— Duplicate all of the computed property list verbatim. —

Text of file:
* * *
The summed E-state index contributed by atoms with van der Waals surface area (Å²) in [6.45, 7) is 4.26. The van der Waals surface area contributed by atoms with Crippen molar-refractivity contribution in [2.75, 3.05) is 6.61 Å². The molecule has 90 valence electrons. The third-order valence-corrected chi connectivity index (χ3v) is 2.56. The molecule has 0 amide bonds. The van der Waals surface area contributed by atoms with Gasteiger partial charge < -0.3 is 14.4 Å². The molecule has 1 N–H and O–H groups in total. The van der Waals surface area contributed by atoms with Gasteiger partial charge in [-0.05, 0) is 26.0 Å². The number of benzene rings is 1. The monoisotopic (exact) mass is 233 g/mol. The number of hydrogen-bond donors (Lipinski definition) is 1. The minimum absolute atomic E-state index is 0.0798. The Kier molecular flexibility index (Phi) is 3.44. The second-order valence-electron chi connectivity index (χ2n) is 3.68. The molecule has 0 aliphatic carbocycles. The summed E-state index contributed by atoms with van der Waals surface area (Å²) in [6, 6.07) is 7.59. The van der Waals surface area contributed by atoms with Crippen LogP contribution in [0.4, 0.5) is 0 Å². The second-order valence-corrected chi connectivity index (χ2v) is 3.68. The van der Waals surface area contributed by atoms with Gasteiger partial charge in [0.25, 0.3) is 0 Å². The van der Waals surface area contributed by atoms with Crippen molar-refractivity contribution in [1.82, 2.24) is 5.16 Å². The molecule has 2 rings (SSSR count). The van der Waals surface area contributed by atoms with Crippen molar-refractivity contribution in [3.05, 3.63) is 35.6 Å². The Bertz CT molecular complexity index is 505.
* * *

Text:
The summed E-state index contributed by atoms with van der Waals surface area (Å²) in [6.45, 7) is 4.26. The van der Waals surface area contributed by atoms with Crippen molar-refractivity contribution in [2.75, 3.05) is 6.61 Å². The molecule has 90 valence electrons. The third-order valence-corrected chi connectivity index (χ3v) is 2.56. The molecule has 0 amide bonds. The van der Waals surface area contributed by atoms with Gasteiger partial charge < -0.3 is 14.4 Å². The molecule has 1 N–H and O–H groups in total. The van der Waals surface area contributed by atoms with Gasteiger partial charge in [-0.05, 0) is 26.0 Å². The number of benzene rings is 1. The monoisotopic (exact) mass is 233 g/mol. The number of hydrogen-bond donors (Lipinski definition) is 1. The minimum absolute atomic E-state index is 0.0798. The Kier molecular flexibility index (Phi) is 3.44. The second-order valence-electron chi connectivity index (χ2n) is 3.68. The molecule has 0 aliphatic carbocycles. The summed E-state index contributed by atoms with van der Waals surface area (Å²) in [6, 6.07) is 7.59. The van der Waals surface area contributed by atoms with Crippen LogP contribution in [0.4, 0.5) is 0 Å². The second-order valence-corrected chi connectivity index (χ2v) is 3.68. The van der Waals surface area contributed by atoms with Gasteiger partial charge in [0.25, 0.3) is 0 Å². The van der Waals surface area contributed by atoms with Crippen molar-refractivity contribution in [1.82, 2.24) is 5.16 Å². The molecule has 2 rings (SSSR count). The van der Waals surface area contributed by atoms with Crippen molar-refractivity contribution in [3.05, 3.63) is 35.6 Å². The Bertz CT molecular complexity index is 505.